On a busy street in the heart of Glasgow, there is a door that leads on to a fantastic world of mechanical puppets, theater, music and light. You could easily miss this studio, as crowds hurry by en route to shops, bars, clubs, and restaurants. A few centuries ago, this street was infamous for its brothels, with 130 in one eighth of a mile stretch. Now, Trongate is the a small hub of theater, culture, galleries, cafes, bars and last minute bargain stores.
It is here amongst the passing crowds you will find the Sharmanka Kinetic Theater, home to a beautiful and truly magical world of mechanical delight. Sharmanka is the Russian word for “hurdy gurdy,” the barrel organ as once used by street entertainers across Europe. Inside the studio space the theater presents animated metal and carved wooden puppets performing short, beautifully lit, synchronized routines to music.
The Sharmanka Kinetic Theatre is an artistic collective of sculptor-mechanic Eduard Bersudsky, theater director Tatyana Jakovskaya and lighting/sound designer Sergey Jakovsky. Eduard started making his puppets in Russia during the 1970s as part of “non-conformist art”—a movement of artists who wanted to avoid the control of the official Soviet ideology.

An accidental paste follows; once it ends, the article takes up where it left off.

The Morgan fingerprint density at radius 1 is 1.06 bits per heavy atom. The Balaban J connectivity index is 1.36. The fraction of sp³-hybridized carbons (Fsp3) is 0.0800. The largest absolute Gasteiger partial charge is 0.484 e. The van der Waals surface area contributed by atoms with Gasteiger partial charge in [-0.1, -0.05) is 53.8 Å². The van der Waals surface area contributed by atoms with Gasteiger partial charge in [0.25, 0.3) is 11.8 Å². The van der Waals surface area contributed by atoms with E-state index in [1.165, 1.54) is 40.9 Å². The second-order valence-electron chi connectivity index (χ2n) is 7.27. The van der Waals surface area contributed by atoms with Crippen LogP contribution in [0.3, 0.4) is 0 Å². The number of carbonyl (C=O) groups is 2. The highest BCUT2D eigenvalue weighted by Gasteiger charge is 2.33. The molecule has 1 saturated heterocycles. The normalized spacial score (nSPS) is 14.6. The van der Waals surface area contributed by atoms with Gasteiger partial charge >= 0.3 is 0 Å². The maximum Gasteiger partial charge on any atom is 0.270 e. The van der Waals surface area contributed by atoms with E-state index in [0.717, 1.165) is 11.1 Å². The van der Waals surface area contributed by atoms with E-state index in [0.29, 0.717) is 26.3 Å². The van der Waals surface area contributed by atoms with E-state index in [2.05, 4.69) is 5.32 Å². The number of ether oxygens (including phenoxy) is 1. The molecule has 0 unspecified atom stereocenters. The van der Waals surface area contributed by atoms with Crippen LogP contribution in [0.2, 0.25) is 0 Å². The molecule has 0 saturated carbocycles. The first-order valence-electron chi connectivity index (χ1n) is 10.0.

In 1974, Bersudsky worked for the parks department, making sculptures out of fallen trees, he also started making his kinemats—“kinetic sculptures driven by electrical motors and controlled by sophisticated electro mechanical devices, incorporating pieces of old furniture, metal scrap and grotesque carved figures.” Originally, these were only shown to a small group of close friends, as some of his work made satirical and political comment about life in communist Russia. When he showed some of his work to theater director Tatyana Jakovskaya in 1988, she encouraged him and together with Tatyana’s son, thirteen-year-old Sergey Jakovsky, they, they formed the Sharmanka Kinetic Theater in 1989.
Sharmanka toured Europe, arriving in Scotland in 1993 where the Glasgow Museums bought some of its exhibits for Glasgow Gallery of Modern Art and invited the trio to make a personal show at McLellan Galleries. Since then, Sharmanka have been based in Glasgow, presenting their shows to the public. Each show is crammed with incredible animated creations, which have been described as a cross between Heath-Robinson and Hieronymus Bosch. These figures move in time with the music, telling a story, which the viewer follows through the rise and fall of the lights.
Eduard creates his fantastic kinemats from discarded items and together with his wife and step-son, produces the most delightful, enchanting, and fantastic works of art. You can read more about Sharmanka and see a whole selection of videos here.
Bonus pictures plus videos, after the jump…